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Eugen Tarnow

 

    Fannie Mae mortgages and credit scores

    Eugen G Tarnow  September 16 2015 10:25:47 AM
    By Eugen Tarnow, Ph.D.
    Avalon Business Systems, Inc.
    http://AvalonAnalytics.com

    Ever wondered how your credit score affects the interest rate?  Well, in 2013 the interest rate decreased on average 0.2% for every 100 point increase in credit score.  

    Nevertheless, the credit score only amounted to 7% of the variance.

    Image:Fannie Mae mortgages and credit scores
    Fig. 1. Interest as a function of borrower's credit score.


    Mortgages typically go to partners with very small differences in credit score (see Fig. 2), the standard deviation is only 30 points, and there are almost no mortgages to partners with a credit score difference of 100 or more.  
    Image:Fannie Mae mortgages and credit scores
    Fig. 2.  Distribution of differences in credit scores for borrower and co-borrower


    This suggests four explanations: that we marry those with the same credit score, that lenders do not lend if the scores are too different, that the credit score process artificially forces the scores to be similar, or that the mortgage process tends to force credit scores to become similar over time. The difference in credit scores is somewhat larger for first time home buyers (standard deviation is 40 points instead of 30 points for all mortgages, the overall credit score is 15 points lower per borrower), but that could does not exclude any of the four explanations (we may divorce those with different credit scores, the lenders are encouraged to give loans to first time home buyers, etc.), see Fig. 3.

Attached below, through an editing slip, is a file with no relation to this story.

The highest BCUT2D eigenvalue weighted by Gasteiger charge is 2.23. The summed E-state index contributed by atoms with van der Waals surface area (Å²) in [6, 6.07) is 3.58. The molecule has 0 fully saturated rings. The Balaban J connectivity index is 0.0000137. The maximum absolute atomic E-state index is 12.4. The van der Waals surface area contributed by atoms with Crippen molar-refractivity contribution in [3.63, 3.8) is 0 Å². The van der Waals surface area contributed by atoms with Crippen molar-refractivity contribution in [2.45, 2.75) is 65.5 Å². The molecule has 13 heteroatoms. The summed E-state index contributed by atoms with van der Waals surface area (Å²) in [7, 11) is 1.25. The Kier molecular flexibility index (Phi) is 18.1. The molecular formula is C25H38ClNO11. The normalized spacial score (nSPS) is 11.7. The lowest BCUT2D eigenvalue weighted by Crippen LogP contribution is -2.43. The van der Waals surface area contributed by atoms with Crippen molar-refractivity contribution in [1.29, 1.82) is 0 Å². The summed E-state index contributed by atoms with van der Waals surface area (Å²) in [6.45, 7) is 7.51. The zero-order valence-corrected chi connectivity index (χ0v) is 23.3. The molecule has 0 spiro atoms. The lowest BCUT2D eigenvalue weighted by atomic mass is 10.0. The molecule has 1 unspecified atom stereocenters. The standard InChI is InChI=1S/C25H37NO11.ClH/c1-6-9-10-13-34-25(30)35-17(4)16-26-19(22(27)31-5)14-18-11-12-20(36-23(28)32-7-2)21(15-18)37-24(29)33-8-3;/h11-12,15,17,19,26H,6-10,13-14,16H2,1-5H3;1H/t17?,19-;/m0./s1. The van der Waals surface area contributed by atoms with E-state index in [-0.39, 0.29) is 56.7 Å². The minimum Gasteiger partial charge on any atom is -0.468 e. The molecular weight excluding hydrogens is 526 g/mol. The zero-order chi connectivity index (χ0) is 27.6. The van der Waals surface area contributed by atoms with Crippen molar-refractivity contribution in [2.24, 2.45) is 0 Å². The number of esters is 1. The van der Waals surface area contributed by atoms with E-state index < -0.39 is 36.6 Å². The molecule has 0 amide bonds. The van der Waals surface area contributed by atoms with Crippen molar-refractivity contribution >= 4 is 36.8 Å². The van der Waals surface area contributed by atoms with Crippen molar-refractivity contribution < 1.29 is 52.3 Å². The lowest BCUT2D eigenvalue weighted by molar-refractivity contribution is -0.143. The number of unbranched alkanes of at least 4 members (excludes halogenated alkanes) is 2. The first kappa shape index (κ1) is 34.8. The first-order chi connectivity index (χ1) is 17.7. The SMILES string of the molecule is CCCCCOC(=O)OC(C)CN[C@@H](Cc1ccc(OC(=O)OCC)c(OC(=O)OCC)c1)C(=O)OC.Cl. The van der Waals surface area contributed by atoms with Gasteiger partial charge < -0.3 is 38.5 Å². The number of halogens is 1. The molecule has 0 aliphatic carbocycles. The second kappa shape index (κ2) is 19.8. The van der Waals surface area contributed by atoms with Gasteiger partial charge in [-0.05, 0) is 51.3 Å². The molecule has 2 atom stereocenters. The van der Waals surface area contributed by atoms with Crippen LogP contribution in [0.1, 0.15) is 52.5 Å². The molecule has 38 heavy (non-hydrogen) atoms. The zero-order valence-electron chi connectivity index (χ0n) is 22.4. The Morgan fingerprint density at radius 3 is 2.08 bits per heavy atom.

Image:Fannie Mae mortgages and credit scores
    Fig. 3.  Distribution of differences in credit scores for borrower and co-borrower, first-time home buyers only.


    And there are very few mortgages in which at least one credit score is 600 or below.


    Image:Fannie Mae mortgages and credit scores
    Fig. 4.  Frequency of mortgages as a function of credit score.


    And one might ask - how did the distribution of credit scores change from 2000 to 2007 to 2013?  In Fig. 5 we see that the distribution became bimodal in 2007!

    Image:Fannie Mae mortgages and credit scores
    Image:Fannie Mae mortgages and credit scores
    Image:Fannie Mae mortgages and credit scores
    Fig. 5.  Number of mortgages as a function of credit score during the years 2000 (top), 2007 (middle) and 2013 (bottom).  Notice the appearance of two peaks during the mortgage bubble in 2007, almost as if 700 was the new 800.


    In 2007 the total credit score became the same for first time home buyers as for everyone else. The standard deviation of the difference in credit scored increased from 40 to 50 for first time home buyers and from 30 to 40 for everyone else.  If we divide the borrowers into the two peaks of Fig. 5 (middle panel), the standard deviation of the difference in mortgage score for the top group (borrower credit score above 725) is 35 and for the bottom peak it is 50.  Thus relaxing the borrowing conditions allows the difference in credit scores to increase.

    We at Avalon can assist with your statistics needs.  We use SPSS Modeler, Python and R to get your results.

    Call us at 646 9825 9080  x1114 to get a quote.

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